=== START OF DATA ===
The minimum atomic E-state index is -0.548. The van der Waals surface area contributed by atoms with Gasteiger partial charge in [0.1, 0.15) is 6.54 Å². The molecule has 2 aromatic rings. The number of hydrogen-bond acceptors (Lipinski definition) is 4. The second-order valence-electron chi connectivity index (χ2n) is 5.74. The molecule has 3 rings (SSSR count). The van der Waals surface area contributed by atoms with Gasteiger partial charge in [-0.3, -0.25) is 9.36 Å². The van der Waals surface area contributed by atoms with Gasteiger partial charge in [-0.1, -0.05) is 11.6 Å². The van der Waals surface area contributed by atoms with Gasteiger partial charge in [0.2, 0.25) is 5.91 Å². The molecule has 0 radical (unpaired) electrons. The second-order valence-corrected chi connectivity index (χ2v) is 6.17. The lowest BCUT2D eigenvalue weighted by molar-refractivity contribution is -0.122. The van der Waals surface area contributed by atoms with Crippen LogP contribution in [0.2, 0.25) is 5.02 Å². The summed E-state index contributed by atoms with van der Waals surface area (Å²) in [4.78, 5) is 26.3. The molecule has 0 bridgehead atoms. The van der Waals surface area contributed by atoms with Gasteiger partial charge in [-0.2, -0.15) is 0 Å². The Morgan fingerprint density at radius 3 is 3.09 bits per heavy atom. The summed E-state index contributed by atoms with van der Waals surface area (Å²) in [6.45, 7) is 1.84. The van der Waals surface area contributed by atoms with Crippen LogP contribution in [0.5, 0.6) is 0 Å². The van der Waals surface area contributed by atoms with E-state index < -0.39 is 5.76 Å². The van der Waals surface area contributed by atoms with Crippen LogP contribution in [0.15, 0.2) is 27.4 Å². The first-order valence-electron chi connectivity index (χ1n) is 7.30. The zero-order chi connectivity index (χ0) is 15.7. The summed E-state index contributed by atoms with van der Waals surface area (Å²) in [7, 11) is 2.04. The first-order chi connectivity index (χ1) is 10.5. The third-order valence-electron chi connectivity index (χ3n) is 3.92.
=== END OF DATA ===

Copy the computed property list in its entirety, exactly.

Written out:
The minimum atomic E-state index is -0.548. The van der Waals surface area contributed by atoms with Gasteiger partial charge in [0.1, 0.15) is 6.54 Å². The molecule has 2 aromatic rings. The number of hydrogen-bond acceptors (Lipinski definition) is 4. The second-order valence-electron chi connectivity index (χ2n) is 5.74. The molecule has 3 rings (SSSR count). The van der Waals surface area contributed by atoms with Gasteiger partial charge in [-0.3, -0.25) is 9.36 Å². The van der Waals surface area contributed by atoms with Gasteiger partial charge in [-0.1, -0.05) is 11.6 Å². The van der Waals surface area contributed by atoms with Gasteiger partial charge in [0.2, 0.25) is 5.91 Å². The molecule has 0 radical (unpaired) electrons. The second-order valence-corrected chi connectivity index (χ2v) is 6.17. The lowest BCUT2D eigenvalue weighted by molar-refractivity contribution is -0.122. The van der Waals surface area contributed by atoms with Crippen LogP contribution in [0.2, 0.25) is 5.02 Å². The summed E-state index contributed by atoms with van der Waals surface area (Å²) in [4.78, 5) is 26.3. The molecule has 0 bridgehead atoms. The van der Waals surface area contributed by atoms with Gasteiger partial charge in [-0.2, -0.15) is 0 Å². The Morgan fingerprint density at radius 3 is 3.09 bits per heavy atom. The summed E-state index contributed by atoms with van der Waals surface area (Å²) in [6.45, 7) is 1.84. The van der Waals surface area contributed by atoms with Crippen LogP contribution in [0.5, 0.6) is 0 Å². The van der Waals surface area contributed by atoms with E-state index < -0.39 is 5.76 Å². The van der Waals surface area contributed by atoms with Crippen LogP contribution in [0.15, 0.2) is 27.4 Å². The first-order valence-electron chi connectivity index (χ1n) is 7.30. The zero-order chi connectivity index (χ0) is 15.7. The summed E-state index contributed by atoms with van der Waals surface area (Å²) in [7, 11) is 2.04. The first-order chi connectivity index (χ1) is 10.5. The third-order valence-electron chi connectivity index (χ3n) is 3.92.